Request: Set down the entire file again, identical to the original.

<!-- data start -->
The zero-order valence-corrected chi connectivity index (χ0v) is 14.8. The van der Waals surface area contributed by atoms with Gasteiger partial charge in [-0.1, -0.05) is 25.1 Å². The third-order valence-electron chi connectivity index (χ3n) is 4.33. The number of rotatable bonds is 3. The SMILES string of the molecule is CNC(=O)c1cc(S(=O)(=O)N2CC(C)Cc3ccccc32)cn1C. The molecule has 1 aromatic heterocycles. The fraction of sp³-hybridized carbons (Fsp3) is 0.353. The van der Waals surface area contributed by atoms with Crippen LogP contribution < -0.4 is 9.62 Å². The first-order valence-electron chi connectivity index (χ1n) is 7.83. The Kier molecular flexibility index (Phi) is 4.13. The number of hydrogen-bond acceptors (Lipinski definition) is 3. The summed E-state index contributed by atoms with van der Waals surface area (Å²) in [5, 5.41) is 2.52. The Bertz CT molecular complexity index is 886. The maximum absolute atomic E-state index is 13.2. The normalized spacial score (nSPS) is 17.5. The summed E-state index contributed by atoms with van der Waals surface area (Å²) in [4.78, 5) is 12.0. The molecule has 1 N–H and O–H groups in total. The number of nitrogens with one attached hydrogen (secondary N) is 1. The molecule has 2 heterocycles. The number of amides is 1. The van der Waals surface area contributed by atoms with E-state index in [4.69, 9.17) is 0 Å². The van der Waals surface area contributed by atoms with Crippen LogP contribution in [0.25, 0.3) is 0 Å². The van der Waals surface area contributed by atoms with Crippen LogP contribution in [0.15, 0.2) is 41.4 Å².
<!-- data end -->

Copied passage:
The zero-order valence-corrected chi connectivity index (χ0v) is 14.8. The van der Waals surface area contributed by atoms with Gasteiger partial charge in [-0.1, -0.05) is 25.1 Å². The third-order valence-electron chi connectivity index (χ3n) is 4.33. The number of rotatable bonds is 3. The SMILES string of the molecule is CNC(=O)c1cc(S(=O)(=O)N2CC(C)Cc3ccccc32)cn1C. The molecule has 1 aromatic heterocycles. The fraction of sp³-hybridized carbons (Fsp3) is 0.353. The van der Waals surface area contributed by atoms with Crippen LogP contribution < -0.4 is 9.62 Å². The first-order valence-electron chi connectivity index (χ1n) is 7.83. The Kier molecular flexibility index (Phi) is 4.13. The number of hydrogen-bond acceptors (Lipinski definition) is 3. The summed E-state index contributed by atoms with van der Waals surface area (Å²) in [5, 5.41) is 2.52. The Bertz CT molecular complexity index is 886. The maximum absolute atomic E-state index is 13.2. The normalized spacial score (nSPS) is 17.5. The summed E-state index contributed by atoms with van der Waals surface area (Å²) in [4.78, 5) is 12.0. The molecule has 1 N–H and O–H groups in total. The number of nitrogens with one attached hydrogen (secondary N) is 1. The molecule has 2 heterocycles. The number of amides is 1. The van der Waals surface area contributed by atoms with E-state index in [4.69, 9.17) is 0 Å². The van der Waals surface area contributed by atoms with Crippen LogP contribution in [0.25, 0.3) is 0 Å². The van der Waals surface area contributed by atoms with Crippen LogP contribution in [0.15, 0.2) is 41.4 Å².